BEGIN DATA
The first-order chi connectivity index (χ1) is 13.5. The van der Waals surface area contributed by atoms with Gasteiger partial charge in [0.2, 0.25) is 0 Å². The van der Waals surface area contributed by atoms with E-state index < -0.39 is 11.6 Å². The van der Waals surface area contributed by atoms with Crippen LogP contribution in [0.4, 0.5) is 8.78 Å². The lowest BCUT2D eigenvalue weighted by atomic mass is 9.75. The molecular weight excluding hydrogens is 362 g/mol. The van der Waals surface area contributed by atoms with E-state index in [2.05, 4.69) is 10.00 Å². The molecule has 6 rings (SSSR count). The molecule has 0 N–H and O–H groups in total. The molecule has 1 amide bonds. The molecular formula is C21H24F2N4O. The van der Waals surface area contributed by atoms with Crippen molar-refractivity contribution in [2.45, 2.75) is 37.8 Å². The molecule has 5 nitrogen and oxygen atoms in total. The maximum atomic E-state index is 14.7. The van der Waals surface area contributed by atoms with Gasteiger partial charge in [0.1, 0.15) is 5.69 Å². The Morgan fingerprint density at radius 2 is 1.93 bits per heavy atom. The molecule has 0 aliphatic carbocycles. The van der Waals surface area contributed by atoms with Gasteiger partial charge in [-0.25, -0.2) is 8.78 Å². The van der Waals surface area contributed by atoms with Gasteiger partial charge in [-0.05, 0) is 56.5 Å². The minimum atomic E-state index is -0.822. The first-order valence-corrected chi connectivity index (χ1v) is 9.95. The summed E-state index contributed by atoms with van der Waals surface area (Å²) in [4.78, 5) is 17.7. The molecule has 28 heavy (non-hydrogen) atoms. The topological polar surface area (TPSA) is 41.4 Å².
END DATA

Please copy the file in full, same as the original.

The first-order chi connectivity index (χ1) is 13.5. The van der Waals surface area contributed by atoms with Gasteiger partial charge in [0.2, 0.25) is 0 Å². The van der Waals surface area contributed by atoms with E-state index < -0.39 is 11.6 Å². The van der Waals surface area contributed by atoms with Crippen LogP contribution in [0.4, 0.5) is 8.78 Å². The lowest BCUT2D eigenvalue weighted by atomic mass is 9.75. The molecular weight excluding hydrogens is 362 g/mol. The van der Waals surface area contributed by atoms with E-state index in [2.05, 4.69) is 10.00 Å². The molecule has 6 rings (SSSR count). The molecule has 0 N–H and O–H groups in total. The molecule has 1 amide bonds. The molecular formula is C21H24F2N4O. The van der Waals surface area contributed by atoms with Crippen molar-refractivity contribution in [2.45, 2.75) is 37.8 Å². The molecule has 5 nitrogen and oxygen atoms in total. The maximum atomic E-state index is 14.7. The van der Waals surface area contributed by atoms with Gasteiger partial charge in [0.1, 0.15) is 5.69 Å². The Morgan fingerprint density at radius 2 is 1.93 bits per heavy atom. The molecule has 0 aliphatic carbocycles. The van der Waals surface area contributed by atoms with Gasteiger partial charge in [-0.25, -0.2) is 8.78 Å². The van der Waals surface area contributed by atoms with Gasteiger partial charge in [-0.05, 0) is 56.5 Å². The minimum atomic E-state index is -0.822. The first-order valence-corrected chi connectivity index (χ1v) is 9.95. The summed E-state index contributed by atoms with van der Waals surface area (Å²) in [4.78, 5) is 17.7. The molecule has 28 heavy (non-hydrogen) atoms. The topological polar surface area (TPSA) is 41.4 Å².